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The Islamic State Offers Opportunity to Buy Chinese and Norwegian Hostages

The Islamic State's latest issue of its online magazine advertises two hostages, one Chinese and one Norwegian, who are up for sale.

Islamic State Parade

The Islamic State claims to be holding Chinese and Norwegian hostages, photos of whom were published online Wednesday in the extremist group’s magazine, Dabiq.

The two men, identified by Dabiq as Ole Johan Grimsgaard-Ofstad and Fan Jinghui, are advertised as being “for sale,” with photos and descriptions taking up a full page each in the PDF version of magazine, which was made available through Site Intelligence Group.

The magazine claims Grimsgaard-Ofstad is a candidate for a master’s degree in political science, and Fan Jinghui is a freelance consultant.

Set against a black backdrop, each prisoner is shown wearing a yellow jumpsuit with their name and an identification number pinned to their chests.

Both ads provide the men’s home addresses and other personal information. They claim the men were “abandoned” by their governments, “which did not do [their] utmost to purchase [their] freedom.”

It was not immediately clear Wednesday how the two hostages fell into the hands of the Islamic State, and SITE did not provide any details. It was also not clear how much the extremist group expected to be paid before it would agree to release the hostages.

The Islamic State has made a habit of advertising the Western hostages they capture and has previously released gruesome videos documenting their executions, including those of American journalists and aid workers. In February, the group released a video of a young Jordanian pilot being burned alive in a cage. That same month, the group reportedly killed three of its own Chinese militants who attempted to defect.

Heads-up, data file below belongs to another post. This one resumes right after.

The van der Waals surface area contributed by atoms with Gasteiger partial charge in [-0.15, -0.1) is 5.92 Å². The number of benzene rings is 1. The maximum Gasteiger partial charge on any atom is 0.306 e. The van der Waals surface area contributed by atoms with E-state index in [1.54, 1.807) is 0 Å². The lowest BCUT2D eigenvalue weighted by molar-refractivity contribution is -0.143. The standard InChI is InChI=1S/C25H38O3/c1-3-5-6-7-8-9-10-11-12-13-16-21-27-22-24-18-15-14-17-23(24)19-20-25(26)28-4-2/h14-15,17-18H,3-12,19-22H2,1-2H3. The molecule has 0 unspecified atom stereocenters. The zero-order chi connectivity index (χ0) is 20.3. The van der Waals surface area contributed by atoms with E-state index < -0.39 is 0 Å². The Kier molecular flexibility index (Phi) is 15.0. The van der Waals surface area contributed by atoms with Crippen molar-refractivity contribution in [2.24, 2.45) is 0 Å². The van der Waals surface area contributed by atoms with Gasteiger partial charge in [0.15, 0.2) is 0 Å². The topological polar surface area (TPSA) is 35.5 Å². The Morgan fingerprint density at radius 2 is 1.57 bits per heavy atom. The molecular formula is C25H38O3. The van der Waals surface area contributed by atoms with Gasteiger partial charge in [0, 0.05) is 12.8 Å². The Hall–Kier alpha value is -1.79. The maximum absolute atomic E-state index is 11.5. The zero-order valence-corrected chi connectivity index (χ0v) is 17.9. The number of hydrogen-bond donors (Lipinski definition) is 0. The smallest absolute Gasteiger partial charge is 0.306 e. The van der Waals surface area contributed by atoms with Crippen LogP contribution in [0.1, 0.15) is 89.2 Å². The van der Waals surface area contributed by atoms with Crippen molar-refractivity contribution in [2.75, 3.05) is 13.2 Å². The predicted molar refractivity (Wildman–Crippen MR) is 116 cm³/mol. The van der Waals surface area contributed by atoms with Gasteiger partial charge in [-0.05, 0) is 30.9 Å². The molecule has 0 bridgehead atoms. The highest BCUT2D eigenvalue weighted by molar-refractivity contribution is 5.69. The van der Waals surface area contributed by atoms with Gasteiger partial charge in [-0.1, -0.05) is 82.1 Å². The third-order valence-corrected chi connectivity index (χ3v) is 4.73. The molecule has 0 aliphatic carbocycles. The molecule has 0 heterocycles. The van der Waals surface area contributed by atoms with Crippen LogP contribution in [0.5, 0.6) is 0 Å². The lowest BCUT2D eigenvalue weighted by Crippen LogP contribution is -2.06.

But the magazine claims that in the case of these two prisoners, their freedom is still very much for sale, suggesting “whoever would like to pay the ransom for his release and transfer” can contact the provided telegram number.

Then, using tasteless and ominous snarkiness hinting the prisoners will otherwise be executed, the advertisements remind the reader of what could be the two men’s fates with a post-script note: “This is a limited time offer.”

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Photo credit: Dabiq Magazine via Site Intelligence/AP

Siobhán O’Grady is a freelance journalist working across sub-Saharan Africa. She previously worked as a staff writer at Foreign Policy. @siobhan_ogrady

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